The end of the Presidential Lecture Series began with two presidents in two armchairs.
Purdue President Mitch Daniels sat down with former U.S. President George W. Bush, who he worked under as the director of the U.S. Office of Management and Budget until June 2003, when he left to pursue his successful campaign for governor of Indiana.
Bush said that while he doesn’t miss the presidency, he does miss the position of commander-in-chief.
“I can't tell you what an honor it was to look in the eyes of people who volunteered in the face of danger,” he said.
There was heightened security for the event, with long lines for metal detectors and ticket-takers checking photo ID. The Purdue box office told The Exponent over the phone that the Secret Service, which did background checks on everyone registered for the event, prohibited photo, video and note-taking.
A crowd of about 60 people protested Bush’s arrival outside of the event and were surrounded by the Purdue Police Department. The protesters vocalized their opinions against the Patriot Act, a measure created after 9/11 which expanded law enforcement surveillance capabilities.
Daniels, reading a question submitted by a student, asked Bush what he thinks about the Patriot Act now and if it had the effect he believed it would.
“I know it was very controversial, there was a lot of debate about it, but there were a lot of civil liberty guarantees built into the Patriot Act,” Bush said. “We needed to have a better sense of what the enemy was saying to each other, particularly if they were within the United States.
Bush said it was an “effective tool” for prevention of further attacks, and while he didn’t know its current status, urged Congress to not let it expire.
After the Presidency
Discussing his time after leaving the presidency, Bush said he took up painting after a Yale professor gave him Winston Churchill’s book “Painting as a Pastime.”
“I read it, got home to Laura (Bush), said ‘Honey, if Churchill can paint, I can paint,’” he said. “I know it sounds cocky, Mitch, but you gotta be pretty cocky to run for president.”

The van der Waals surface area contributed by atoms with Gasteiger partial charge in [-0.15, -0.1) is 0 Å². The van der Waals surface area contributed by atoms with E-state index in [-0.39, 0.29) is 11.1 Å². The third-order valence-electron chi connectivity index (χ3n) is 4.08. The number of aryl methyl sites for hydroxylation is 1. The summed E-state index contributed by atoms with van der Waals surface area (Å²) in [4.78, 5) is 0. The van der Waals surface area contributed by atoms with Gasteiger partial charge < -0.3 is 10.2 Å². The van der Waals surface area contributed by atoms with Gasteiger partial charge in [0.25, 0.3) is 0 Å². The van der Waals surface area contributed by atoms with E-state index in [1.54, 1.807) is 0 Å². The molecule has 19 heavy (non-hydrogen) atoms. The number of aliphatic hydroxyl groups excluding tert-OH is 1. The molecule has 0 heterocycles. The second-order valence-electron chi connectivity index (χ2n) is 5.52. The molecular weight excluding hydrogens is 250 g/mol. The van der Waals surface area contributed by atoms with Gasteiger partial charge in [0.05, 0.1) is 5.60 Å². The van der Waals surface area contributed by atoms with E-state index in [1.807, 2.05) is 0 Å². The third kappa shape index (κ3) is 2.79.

After painting portraits of family members’ pets, Bush was pushed by a well-known artist, who he didn’t name, to start painting the leaders that he served with. After doing so, he started painting veterans in his Portraits of Courage series.
“I painted 98 vets, all of whom were wounded as a result of my commands,” Bush said, gesturing to one of the paintings behind him. “(The subject of the painting) wrote a letter about being a shut-in. He couldn't leave his house after he came out of combat, and so I tried to capture the essence of (his) loneliness.”
The portrait, of a man’s face in black and white with highly contrasted shadows, was directly behind Bush.
“The whole purpose of the book on the vets was to help vets recover from posttraumatic stress and say, ‘There's a way forward. You're not the only person dealing with it,'” he said.
Bush also painted the portraits of 43 immigrants, because he was the 43rd president, he said to Daniels, and didn’t like anti-immigrant rhetoric.
“It's one thing to stay and force the border and hold the law, which I fully agree with,” Bush said. “I don't like denigrating immigrants. I think it's bad for our country and bad for our soul.”
The North American Free Trade Agreement, or NAFTA, is important for the competitive natures of Canada, Mexico and the United States, Bush said.
“I think when we're able to pool labor, resources and capital and focus on manufacturing in this hemisphere, we need not fear China so much,” he said. “If you're concerned about people trying to swarm the border, one reason they're doing so is trying to escape poverty.”
Bush said Americans need to be proud that they’re a “welcoming society and give people the chance to succeed.”
“You’ve got that basketball player (Zach Edey) from Canada,” Bush said to Daniels with a laugh.
“We’re going to make sure his green card is worth at least two years,” Daniels responded.
Daniels asked Bush about his assessment of the “terrorist threat of today.”
Bush said that while a lot of safety polices and procedures were put into place post-9/11, terrorism still remains a threat, and one that is constantly changing with modern technology.